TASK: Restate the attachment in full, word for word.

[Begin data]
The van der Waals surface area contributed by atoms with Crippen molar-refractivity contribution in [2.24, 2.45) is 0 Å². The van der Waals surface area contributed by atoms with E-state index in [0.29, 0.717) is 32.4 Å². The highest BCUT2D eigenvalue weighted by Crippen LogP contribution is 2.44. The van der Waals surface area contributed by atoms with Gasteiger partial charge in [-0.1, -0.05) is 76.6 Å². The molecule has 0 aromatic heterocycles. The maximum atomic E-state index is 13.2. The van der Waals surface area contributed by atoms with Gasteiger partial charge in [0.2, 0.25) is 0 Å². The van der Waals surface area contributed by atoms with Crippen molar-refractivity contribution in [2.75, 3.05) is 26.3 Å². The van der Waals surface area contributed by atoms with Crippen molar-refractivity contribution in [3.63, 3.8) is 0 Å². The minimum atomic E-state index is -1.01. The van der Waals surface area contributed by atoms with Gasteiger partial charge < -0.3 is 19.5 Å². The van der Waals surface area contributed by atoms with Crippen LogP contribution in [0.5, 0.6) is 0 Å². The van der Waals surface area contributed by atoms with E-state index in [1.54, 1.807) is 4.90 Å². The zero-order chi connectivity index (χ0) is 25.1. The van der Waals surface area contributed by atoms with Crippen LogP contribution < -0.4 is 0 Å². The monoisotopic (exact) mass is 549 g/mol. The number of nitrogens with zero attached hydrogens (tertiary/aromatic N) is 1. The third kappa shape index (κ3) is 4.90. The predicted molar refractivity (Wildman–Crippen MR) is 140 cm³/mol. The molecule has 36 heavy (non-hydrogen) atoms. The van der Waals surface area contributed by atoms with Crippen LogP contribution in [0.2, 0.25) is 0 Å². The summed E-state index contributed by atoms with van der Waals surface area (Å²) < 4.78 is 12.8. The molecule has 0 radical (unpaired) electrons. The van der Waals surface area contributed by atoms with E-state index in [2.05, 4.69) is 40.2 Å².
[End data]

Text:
The van der Waals surface area contributed by atoms with Crippen molar-refractivity contribution in [2.24, 2.45) is 0 Å². The van der Waals surface area contributed by atoms with E-state index in [0.29, 0.717) is 32.4 Å². The highest BCUT2D eigenvalue weighted by Crippen LogP contribution is 2.44. The van der Waals surface area contributed by atoms with Gasteiger partial charge in [-0.1, -0.05) is 76.6 Å². The molecule has 0 aromatic heterocycles. The maximum atomic E-state index is 13.2. The van der Waals surface area contributed by atoms with Gasteiger partial charge in [0.2, 0.25) is 0 Å². The van der Waals surface area contributed by atoms with Crippen molar-refractivity contribution in [2.75, 3.05) is 26.3 Å². The van der Waals surface area contributed by atoms with Crippen molar-refractivity contribution in [3.63, 3.8) is 0 Å². The minimum atomic E-state index is -1.01. The van der Waals surface area contributed by atoms with Gasteiger partial charge < -0.3 is 19.5 Å². The van der Waals surface area contributed by atoms with Crippen LogP contribution in [0.5, 0.6) is 0 Å². The van der Waals surface area contributed by atoms with E-state index in [1.54, 1.807) is 4.90 Å². The zero-order chi connectivity index (χ0) is 25.1. The van der Waals surface area contributed by atoms with Crippen LogP contribution < -0.4 is 0 Å². The monoisotopic (exact) mass is 549 g/mol. The number of nitrogens with zero attached hydrogens (tertiary/aromatic N) is 1. The third kappa shape index (κ3) is 4.90. The predicted molar refractivity (Wildman–Crippen MR) is 140 cm³/mol. The molecule has 36 heavy (non-hydrogen) atoms. The van der Waals surface area contributed by atoms with Crippen LogP contribution in [0.2, 0.25) is 0 Å². The summed E-state index contributed by atoms with van der Waals surface area (Å²) < 4.78 is 12.8. The molecule has 0 radical (unpaired) electrons. The van der Waals surface area contributed by atoms with E-state index in [2.05, 4.69) is 40.2 Å².